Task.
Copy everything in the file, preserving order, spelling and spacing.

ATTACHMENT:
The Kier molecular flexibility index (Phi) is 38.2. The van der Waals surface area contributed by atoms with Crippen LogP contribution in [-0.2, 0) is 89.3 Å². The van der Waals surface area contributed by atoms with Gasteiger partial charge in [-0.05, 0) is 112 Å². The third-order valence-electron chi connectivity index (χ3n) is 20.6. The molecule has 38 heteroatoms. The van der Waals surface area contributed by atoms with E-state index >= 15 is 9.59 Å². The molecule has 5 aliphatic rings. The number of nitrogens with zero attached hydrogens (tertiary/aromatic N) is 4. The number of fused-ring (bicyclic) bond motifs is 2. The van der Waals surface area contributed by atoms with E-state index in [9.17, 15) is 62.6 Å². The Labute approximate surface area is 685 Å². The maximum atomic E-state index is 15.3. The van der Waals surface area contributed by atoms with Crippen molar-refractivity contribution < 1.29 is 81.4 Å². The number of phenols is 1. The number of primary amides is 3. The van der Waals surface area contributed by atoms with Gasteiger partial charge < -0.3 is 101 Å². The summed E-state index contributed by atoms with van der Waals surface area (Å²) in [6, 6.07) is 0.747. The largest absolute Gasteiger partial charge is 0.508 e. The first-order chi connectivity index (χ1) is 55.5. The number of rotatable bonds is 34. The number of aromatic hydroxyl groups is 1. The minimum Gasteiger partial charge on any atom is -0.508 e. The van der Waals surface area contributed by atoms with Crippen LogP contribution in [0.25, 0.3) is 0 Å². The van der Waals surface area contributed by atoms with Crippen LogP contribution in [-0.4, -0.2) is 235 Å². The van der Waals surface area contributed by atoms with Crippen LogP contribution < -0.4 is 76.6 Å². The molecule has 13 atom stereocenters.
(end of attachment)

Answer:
The Kier molecular flexibility index (Phi) is 38.2. The van der Waals surface area contributed by atoms with Crippen LogP contribution in [-0.2, 0) is 89.3 Å². The van der Waals surface area contributed by atoms with Gasteiger partial charge in [-0.05, 0) is 112 Å². The third-order valence-electron chi connectivity index (χ3n) is 20.6. The molecule has 38 heteroatoms. The van der Waals surface area contributed by atoms with E-state index >= 15 is 9.59 Å². The molecule has 5 aliphatic rings. The number of nitrogens with zero attached hydrogens (tertiary/aromatic N) is 4. The number of fused-ring (bicyclic) bond motifs is 2. The van der Waals surface area contributed by atoms with E-state index in [9.17, 15) is 62.6 Å². The Labute approximate surface area is 685 Å². The maximum atomic E-state index is 15.3. The van der Waals surface area contributed by atoms with Crippen molar-refractivity contribution < 1.29 is 81.4 Å². The number of phenols is 1. The number of primary amides is 3. The van der Waals surface area contributed by atoms with Gasteiger partial charge < -0.3 is 101 Å². The summed E-state index contributed by atoms with van der Waals surface area (Å²) in [6, 6.07) is 0.747. The largest absolute Gasteiger partial charge is 0.508 e. The first-order chi connectivity index (χ1) is 55.5. The number of rotatable bonds is 34. The number of aromatic hydroxyl groups is 1. The minimum Gasteiger partial charge on any atom is -0.508 e. The van der Waals surface area contributed by atoms with Crippen LogP contribution in [0.25, 0.3) is 0 Å². The van der Waals surface area contributed by atoms with Crippen LogP contribution in [-0.4, -0.2) is 235 Å². The van der Waals surface area contributed by atoms with Crippen LogP contribution < -0.4 is 76.6 Å². The molecule has 13 atom stereocenters.